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410.611.01
Under Pressure: Health, Wealth & Poverty

Location:
East Baltimore
Term:
4th term
Department:
Health Behavior and Society
Credits:
3 credits
Academic Year:
2019 - 2020
Class Times:
  • Thursday,  1:30 - 4:20pm
Auditors Allowed:
Yes, with instructor consent
Grading Restriction:
Letter Grade or Pass/Fail
Course Instructor :
Contact:
Amelia Buttress
Resources:
Description:

Explores the cultural dimensions of social class and health, addressing three overarching questions: (1) Why, despite decades of intensive academic study, does political consensus on the causes of poverty and its remedies remains elusive? (2) How does social class shape people's identity, values, political views, tastes as well as their experience of health and illness? (3) How can a deeper understanding of ideology inform strategies to reduce health disparities associated with social class? Students synthesize encounters with science, history, psychology, political science, religion, philosophy, geography, literary theory, popular culture, film/media studies, and music.

Explores the relationship between health, wealth, poverty, and public policy in the U.S. as well as internationally; assesses past and future strategies to remedy inequities in health and health care. Addresses theories of social class.; distribution of poverty across gender, age, and ethnic/racial groups; antipoverty programs and their effects; effects of changes in health care organization on the poor; and possible modifications to provide greater equity. Investigates how a dramatically changing media landscape influences patterns of belief about the causes of poverty and its remedies. Synthesizes scientific evidence with a variety of genres and disciplines including: history, psychology, political science, religious thought, philosophy, geography, literary theory, popular culture, film/media studies, and music.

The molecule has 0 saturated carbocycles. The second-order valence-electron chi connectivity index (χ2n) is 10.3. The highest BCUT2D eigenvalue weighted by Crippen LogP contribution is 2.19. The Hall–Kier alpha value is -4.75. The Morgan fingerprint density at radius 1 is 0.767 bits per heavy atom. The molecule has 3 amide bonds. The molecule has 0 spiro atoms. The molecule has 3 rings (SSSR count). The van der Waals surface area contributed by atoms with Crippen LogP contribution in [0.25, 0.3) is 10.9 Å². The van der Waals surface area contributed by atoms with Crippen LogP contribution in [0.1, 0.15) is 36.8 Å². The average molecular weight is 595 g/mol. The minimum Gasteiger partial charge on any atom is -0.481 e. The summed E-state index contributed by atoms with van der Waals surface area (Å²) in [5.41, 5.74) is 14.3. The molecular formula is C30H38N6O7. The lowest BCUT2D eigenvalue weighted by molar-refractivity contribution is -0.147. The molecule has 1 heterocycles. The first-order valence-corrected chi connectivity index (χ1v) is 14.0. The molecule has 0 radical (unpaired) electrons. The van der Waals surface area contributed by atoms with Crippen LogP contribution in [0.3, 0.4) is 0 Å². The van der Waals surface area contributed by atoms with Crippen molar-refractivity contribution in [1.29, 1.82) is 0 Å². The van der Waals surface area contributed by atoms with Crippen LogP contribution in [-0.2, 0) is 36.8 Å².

Learning Objectives:

Upon successfully completing this course, students will be able to:

  1. Explicate competing paradigms of health, wealth, and poverty
  2. Distinguish between public health and popular approaches to studies of poverty and health
  3. Identify the assumptions inherent in historical and contemporary theories, methods, policies, and programs undertaken to understand and alleviate health problems associated with social class
  4. Analyze the epidemiological distribution of several categories of social distinction, including: race, ethnicity, class, gender, sexuality, ability, etc.
  5. Explain how ideology and psychology condition reliable patterns in the ways people filter and interpret evidence
  6. Evaluate past, current, and future political strategies aimed at improving the health of poor and marginalized populations
  7. Synthesize contributions from cultural criticism to the study of income inequality
  8. Propose platforms and strategies to eradicate health disparities associated with social class
Methods of Assessment:

This course is evaluated as follows:

  • 30% Reflection
  • 30% Lab Assignments
  • 20% Group Presentation
  • 20% Participation

Instructor Consent:

No consent required